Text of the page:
IT TOOK V. Jayadevan, an IIT graduate, a decade to get the elusive acclaim — and the money that comes with it. And he thanks the Indian Cricket League for that — for oblivious reasons. The 44-year-old Kerala-based cricket aficionado has done pioneering work in computation of target scores in interrupted limited-over matches. Simply put, his VJD method is a counter to the Duckworth-Lewis (D/L) method and people say it is much better than the traditional method.
Speaking to HT from Thrissur, he said, “I had devised this method much before the D/L method was introduced in international matches (October 1998), but never pushed my case.
“It was only after I realised that the D/L method had flaws that I started promoting my method,” he added. But, it wasn’t until 2000 that he managed to make his presence felt. “Sunil Gavaskar found it interesting and called me up for a presentation. The following year, the BCCI decided to table my method in front of the ICC,” said the Kerala Engineering Research Institute employee.
But as luck would have it, his method was not considered by the ICC, as the BCCI got late in submitting the papers. Later, in order to retain the edge over rival computation methods, the D/L method was significantly improved by it makers, Frank Duckworth and Tony Lewis.
In 2005, the BCCI again sent the VJD method to the ICC for reconsideration. “The BCCI had forcefully taken up my case then, but by that time other methods too had come up. That year, the ICC got as many as four applications including mine and the D/L one.”
Finally, it was left to England-based scorer and statistician David Kendix to take a decision on the matter. “So, after the initial elimination procedure, my method and the D/L system were short-listed. Although Kendix liked my system, he decided in favour of the D/L method stating that ‘Flexibility to take future changes in playing conditions, the D/L method is better’. So that was the end of it,” said a rueful Jayadevan.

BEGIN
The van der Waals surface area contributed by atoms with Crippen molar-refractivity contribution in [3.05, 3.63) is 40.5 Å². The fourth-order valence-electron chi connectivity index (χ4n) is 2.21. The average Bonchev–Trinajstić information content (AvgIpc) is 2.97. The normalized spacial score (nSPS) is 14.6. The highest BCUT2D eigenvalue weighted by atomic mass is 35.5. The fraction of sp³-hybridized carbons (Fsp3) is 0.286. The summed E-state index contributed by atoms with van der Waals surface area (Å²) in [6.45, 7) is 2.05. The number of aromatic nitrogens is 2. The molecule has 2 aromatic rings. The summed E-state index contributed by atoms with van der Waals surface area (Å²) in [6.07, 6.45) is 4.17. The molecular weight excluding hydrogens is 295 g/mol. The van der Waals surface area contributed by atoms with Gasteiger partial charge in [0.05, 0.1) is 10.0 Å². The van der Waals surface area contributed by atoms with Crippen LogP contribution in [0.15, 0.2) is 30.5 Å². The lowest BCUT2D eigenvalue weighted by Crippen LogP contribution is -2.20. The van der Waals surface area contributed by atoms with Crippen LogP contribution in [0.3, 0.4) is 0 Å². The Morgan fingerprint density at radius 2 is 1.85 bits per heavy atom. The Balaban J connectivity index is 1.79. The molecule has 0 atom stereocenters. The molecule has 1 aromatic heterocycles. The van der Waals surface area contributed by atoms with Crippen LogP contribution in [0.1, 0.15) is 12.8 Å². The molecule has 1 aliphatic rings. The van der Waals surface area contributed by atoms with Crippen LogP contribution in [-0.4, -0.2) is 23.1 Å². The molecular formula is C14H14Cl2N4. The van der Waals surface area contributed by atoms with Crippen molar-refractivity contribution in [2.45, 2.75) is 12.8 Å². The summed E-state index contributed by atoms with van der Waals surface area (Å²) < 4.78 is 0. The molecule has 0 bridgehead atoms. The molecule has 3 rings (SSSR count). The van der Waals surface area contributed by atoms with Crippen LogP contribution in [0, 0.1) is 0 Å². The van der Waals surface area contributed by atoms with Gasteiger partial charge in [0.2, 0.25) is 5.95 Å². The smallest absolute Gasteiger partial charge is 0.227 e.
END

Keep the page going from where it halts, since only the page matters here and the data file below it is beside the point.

But, the then BCCI secretary S.K. Nair promised Jayadevan that the VJD method would be used in domestic matches in India and the promise was kept. The method was used in four domestic games in 2006, but soon the Board decided to revert back to the D/L method keeping in mind the approaching World Cup in 2007.
After the World Cup, Jayadevan again started promoting his method and soon it was brought back into domestic circuit. “This season starting September 2007 it has been widely used in domestic games but unfortunately I have yet to get any remuneration for the same from the Board and so I decided to move on to ICL,” he added.
And at the ICL, Jayadevan is finally getting what has been long overdue — the money for his hard work. “Finally, I have been able to cover my costs,” he said. And since his system is well suited for the T20 matches, is the IPL too on his cards? To which Jayadevan said,“Sure, I wouldn’t mind that.”